Grants Awarded to Help Baltimore Families and Children

Posted June 10, 2013, By the Annie E. Casey Foundation

Newsrelease baltimoredsg 2013

The Annie E. Casey Foundation has awarded grants to 18 local nonprofits through its 2013 Baltimore Direct Services Grants (BDSG) program. The selected organizations will receive a combined $325,000 to provide summer activities and programs for hundreds of disadvantaged city youths.

The BDSG program began in 1995 and has supported a wide range of innovative ideas and practices for children and families throughout the city. The 2013 grants will give youth opportunities to get practical work experience, participate in academic and cultural enrichment and develop life and leadership skills. Many of the programs are geared toward particularly vulnerable children, such as those who are homeless or academically at risk.

“The programs selected this year abound with wonderful opportunities for city youth to continue learning during the summer and even discover new skills that will serve them well throughout their lives,” said Sophie Dagenais, director of the Casey Foundation’s Baltimore Civic Site. “We’re thrilled to support activities that help children and families thrive.”

The 2013 BDSG recipients:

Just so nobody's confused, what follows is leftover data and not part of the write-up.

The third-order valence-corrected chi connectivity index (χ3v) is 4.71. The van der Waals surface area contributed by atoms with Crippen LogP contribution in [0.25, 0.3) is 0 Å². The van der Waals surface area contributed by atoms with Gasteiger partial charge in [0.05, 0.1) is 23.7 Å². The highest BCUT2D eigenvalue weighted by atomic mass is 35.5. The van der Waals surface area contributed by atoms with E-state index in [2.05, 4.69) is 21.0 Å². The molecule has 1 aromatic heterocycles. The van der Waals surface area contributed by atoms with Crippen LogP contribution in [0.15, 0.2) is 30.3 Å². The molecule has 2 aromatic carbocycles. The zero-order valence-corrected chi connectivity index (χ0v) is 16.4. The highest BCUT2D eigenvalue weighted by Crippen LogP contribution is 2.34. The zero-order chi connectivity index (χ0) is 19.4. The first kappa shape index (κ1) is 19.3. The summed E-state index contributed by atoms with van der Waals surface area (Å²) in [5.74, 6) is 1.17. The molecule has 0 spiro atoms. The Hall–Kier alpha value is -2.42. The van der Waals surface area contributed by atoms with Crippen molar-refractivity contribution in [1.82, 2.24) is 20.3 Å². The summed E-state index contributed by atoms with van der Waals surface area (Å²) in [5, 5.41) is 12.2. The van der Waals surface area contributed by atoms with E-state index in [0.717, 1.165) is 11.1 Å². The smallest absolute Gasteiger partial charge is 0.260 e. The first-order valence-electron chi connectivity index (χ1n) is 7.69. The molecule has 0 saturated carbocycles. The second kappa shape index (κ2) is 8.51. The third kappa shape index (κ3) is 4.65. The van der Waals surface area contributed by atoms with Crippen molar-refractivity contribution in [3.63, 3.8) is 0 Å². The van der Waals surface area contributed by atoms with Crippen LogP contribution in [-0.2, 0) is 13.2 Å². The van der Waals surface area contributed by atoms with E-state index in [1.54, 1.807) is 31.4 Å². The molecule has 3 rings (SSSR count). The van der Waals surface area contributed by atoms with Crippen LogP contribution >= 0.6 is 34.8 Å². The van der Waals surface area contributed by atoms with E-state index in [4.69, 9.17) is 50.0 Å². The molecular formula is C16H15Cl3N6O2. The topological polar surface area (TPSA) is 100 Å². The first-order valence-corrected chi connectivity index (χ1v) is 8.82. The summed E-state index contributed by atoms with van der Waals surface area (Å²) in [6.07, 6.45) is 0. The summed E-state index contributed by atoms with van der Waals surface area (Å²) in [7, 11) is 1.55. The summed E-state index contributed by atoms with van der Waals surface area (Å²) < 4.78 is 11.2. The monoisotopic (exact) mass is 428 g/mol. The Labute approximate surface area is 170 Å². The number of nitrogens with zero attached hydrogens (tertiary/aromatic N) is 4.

• Access Art ($20,000)
    The five-week Youthlight Summer Arts and Media Program will teach young people traditional darkroom and digital photography, mosaics, painting, drawing and silk screening. The 25 elementary and middle school students who participate will design and construct a mosaic to be displayed in Southwest Baltimore’s Morrell Park Memorial Garden.
  • Alternative Directions Inc. ($20,000)
    The Baltimore Connectors Program, a nine-week summer experience that matches children of incarcerated parents with community mentors, will serve 30 youths, ages 6-17, citywide.
  • Druid Heights Community Development ($15,000)
    The eight-week Druid Heights Educational and Cultural Enrichment Summer Fun Camp will offer academic and cultural enrichment, as well as recreational activities, to 60 youths from the Druid Heights and Upton neighborhoods.
  • Full Gospel Fellowship Church ($20,000)
    The three-month PSY Summer Program will offer 50 Southern Park Heights students in grades K-8 access to academic, recreational and enrichment activities.
  • Fusion Partnership – Liberty Rec and Tech Center ($19,783)
    In the Liberty Rec and Tech Center Afternoon Arts Camp, 300 elementary and middle school students from the Howard Park and Forest Park neighborhoods will experience performing and visual arts enrichment activities, in addition to reading instruction and educational trips.
  • Greater Homewood Community Corporation ($10,000)
    Youth attending the three-week By Peaceful Means (The Nawal Rajeh Peace Camp) will engage in arts activities, develop mediation and conflict-resolution skills and participate in trips and recreation. The program will serve 40 youths from the city’s Johnston Square neighborhood.
  • Junior Achievement ($10,000)
    For six weeks, Junior Achievement’s Maryland Summer Experience will give work-readiness training and financial education to 70 middle and high school students who are homeless, in addition to helping them develop their entrepreneurship skills.